Swindon 1 Torquay 0: Capital One Cup First Round

After Saturday’s defeat to Peterborough on the opening day of the League 1 season, all eyes turned back to the County Ground for what was the first competitive home game of the new season. New TheWashbag writer Dan Brown picks through the game, where Andy Williams’ goal was the difference in a hard fought encounter…

There is something different about cup football. The atmosphere in any given stadium during a cup tie is just that little bit more on edge, everyone knowing that just one mistake could blow the chances of cup glory for another whole agonising year. Not least when it is the first round, against lower league opposition – and with a squad with a lot to prove.

After cup runs in the last 2 seasons, the hunger for more cup success is evident amongst supporters (not least in the Don Rogers stand), which meant that Torquay were ideal opponents for the opening round tie in this seasons league cup, on paper at least.

There were yet more encouraging signs for Mark Cooper’s fledgling squad, and the overall performance, although not yet looking like the finished article looked like the better team throughout.

The starting XI for town comprised of most new recruits, with only Foderingham, Ward, Thompson and Williams having any experience of playing in a cup competition for Swindon before. That being said, Swindon’s young side never looked out of their depth, with Ryan Mason and Alex Pritchard looking especially at home in town colours.  Tijane Reis occupied the right flank, with Pritchard starting on the left. As he did at the weekend, Andy Williams was the lone man up front. The only other out and out striker town could call upon was Miles Storey, who was on the bench.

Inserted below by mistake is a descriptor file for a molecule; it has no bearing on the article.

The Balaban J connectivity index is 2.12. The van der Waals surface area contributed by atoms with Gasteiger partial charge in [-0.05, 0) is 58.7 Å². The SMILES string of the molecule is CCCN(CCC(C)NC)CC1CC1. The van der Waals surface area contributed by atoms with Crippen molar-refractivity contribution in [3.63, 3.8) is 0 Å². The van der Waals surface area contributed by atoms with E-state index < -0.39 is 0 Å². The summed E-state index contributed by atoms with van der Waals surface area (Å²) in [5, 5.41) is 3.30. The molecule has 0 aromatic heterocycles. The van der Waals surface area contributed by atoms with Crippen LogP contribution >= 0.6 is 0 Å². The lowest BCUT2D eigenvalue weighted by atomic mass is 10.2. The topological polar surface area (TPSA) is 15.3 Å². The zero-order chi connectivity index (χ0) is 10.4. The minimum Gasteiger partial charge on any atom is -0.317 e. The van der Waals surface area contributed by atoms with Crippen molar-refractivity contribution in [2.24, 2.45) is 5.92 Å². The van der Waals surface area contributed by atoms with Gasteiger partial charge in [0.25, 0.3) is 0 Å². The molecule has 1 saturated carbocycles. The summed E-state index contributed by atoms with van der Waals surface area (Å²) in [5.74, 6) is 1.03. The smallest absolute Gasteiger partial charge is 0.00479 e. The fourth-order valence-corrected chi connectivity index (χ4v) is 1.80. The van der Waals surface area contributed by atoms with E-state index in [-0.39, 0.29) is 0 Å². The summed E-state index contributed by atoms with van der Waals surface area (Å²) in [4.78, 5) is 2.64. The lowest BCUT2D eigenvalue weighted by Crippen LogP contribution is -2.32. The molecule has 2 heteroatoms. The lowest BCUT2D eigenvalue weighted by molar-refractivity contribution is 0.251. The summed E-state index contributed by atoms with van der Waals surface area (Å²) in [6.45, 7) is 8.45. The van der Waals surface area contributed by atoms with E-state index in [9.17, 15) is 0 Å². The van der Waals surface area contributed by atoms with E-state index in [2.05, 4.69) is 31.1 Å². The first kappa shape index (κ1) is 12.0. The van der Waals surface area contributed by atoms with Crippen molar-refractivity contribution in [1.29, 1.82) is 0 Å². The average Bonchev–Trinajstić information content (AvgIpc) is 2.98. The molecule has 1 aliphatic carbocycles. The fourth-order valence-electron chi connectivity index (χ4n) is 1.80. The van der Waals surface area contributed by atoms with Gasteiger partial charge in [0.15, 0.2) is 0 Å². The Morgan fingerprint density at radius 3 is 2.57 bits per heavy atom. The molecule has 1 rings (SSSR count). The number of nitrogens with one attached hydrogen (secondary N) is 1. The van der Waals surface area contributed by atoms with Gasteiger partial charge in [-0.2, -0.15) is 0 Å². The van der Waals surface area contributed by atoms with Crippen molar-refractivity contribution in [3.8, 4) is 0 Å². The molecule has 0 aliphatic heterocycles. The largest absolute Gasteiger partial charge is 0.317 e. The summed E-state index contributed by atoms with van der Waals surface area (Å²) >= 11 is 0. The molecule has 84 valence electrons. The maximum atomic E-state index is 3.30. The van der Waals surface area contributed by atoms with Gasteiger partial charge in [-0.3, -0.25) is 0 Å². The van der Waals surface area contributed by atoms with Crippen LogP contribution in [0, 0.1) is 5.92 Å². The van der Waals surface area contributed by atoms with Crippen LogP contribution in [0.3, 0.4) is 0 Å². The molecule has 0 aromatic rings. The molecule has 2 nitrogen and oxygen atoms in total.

Town came out of the blocks quickest, with a smooth passing game being established from the outset. The ball was being kept down, with aesthetically pleasing football being played by the reds in the opening 25 minutes. Some early-season sloppiness was evident in some of the touches, but reassuringly the Tottenham contingent especially looked very settled in possession.

Pritchard looked lively and went the closest for the reds in the first half with a number of close efforts, but it was Jordan Chapell who went even closer for the visitors stinging the palms of Foderingham with a low shot and, former Robin, Billy Bodin whipping a cross into the Swindon box which Foderingham claimed excellently.

Notable in the first half in particular though was the contrasting playing styles of the two sides. Torquay, in a style commonly attributed to that of League 2, were quite happy to pump forward the long ball, whereas Swindon were much happier to pass the ball up the pitch. This is far more encouraging and inventive than last season, and it has to be said that the squad looked to be more than up to the task, despite a period where the game became flat. Swindon looked a lot calmer than they did at times last season. Yaser Kasim was a shining example of this. He got better as the game went on, keeping a cool head and playing some visionary through balls.

At half time, Mark Cooper opted for a double change, with Massimo Luongo coming on for Ryan Mason and Miles Storey coming on for the largely ineffective Reis on the right. Mason had been clutching his left quad as the first 45 drew to a close, prompting the change. Storey, as he is getting a reputation for doing, made a nearly immediate impact, a snap-shot fizzing goal-ward was turned away by an alert Martin Rice in the Yellows’ goal. By this point the pressure was really building, and it felt like anything but a first Town goal of the campaign would be unjust.